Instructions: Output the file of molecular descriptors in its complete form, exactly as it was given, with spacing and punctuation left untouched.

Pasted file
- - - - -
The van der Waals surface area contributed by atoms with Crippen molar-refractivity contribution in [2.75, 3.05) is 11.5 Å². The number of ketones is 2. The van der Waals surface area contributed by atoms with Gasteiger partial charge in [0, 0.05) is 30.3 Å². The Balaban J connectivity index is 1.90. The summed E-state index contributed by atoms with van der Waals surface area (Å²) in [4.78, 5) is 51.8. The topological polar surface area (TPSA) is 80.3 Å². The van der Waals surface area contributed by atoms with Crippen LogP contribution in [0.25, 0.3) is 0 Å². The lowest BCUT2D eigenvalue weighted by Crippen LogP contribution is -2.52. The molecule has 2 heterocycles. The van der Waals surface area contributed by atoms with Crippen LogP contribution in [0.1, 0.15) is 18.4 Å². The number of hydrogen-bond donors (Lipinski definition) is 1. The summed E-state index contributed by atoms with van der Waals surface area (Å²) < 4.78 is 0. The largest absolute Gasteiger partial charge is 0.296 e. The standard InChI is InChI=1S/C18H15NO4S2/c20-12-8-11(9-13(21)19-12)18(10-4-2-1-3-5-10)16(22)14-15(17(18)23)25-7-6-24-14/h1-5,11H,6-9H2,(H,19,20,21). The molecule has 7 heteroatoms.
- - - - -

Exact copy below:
The van der Waals surface area contributed by atoms with Crippen molar-refractivity contribution in [2.75, 3.05) is 11.5 Å². The number of ketones is 2. The van der Waals surface area contributed by atoms with Gasteiger partial charge in [0, 0.05) is 30.3 Å². The Balaban J connectivity index is 1.90. The summed E-state index contributed by atoms with van der Waals surface area (Å²) in [4.78, 5) is 51.8. The topological polar surface area (TPSA) is 80.3 Å². The van der Waals surface area contributed by atoms with Crippen LogP contribution in [0.25, 0.3) is 0 Å². The lowest BCUT2D eigenvalue weighted by Crippen LogP contribution is -2.52. The molecule has 2 heterocycles. The van der Waals surface area contributed by atoms with Crippen LogP contribution in [0.1, 0.15) is 18.4 Å². The number of hydrogen-bond donors (Lipinski definition) is 1. The summed E-state index contributed by atoms with van der Waals surface area (Å²) < 4.78 is 0. The largest absolute Gasteiger partial charge is 0.296 e. The standard InChI is InChI=1S/C18H15NO4S2/c20-12-8-11(9-13(21)19-12)18(10-4-2-1-3-5-10)16(22)14-15(17(18)23)25-7-6-24-14/h1-5,11H,6-9H2,(H,19,20,21). The molecule has 7 heteroatoms.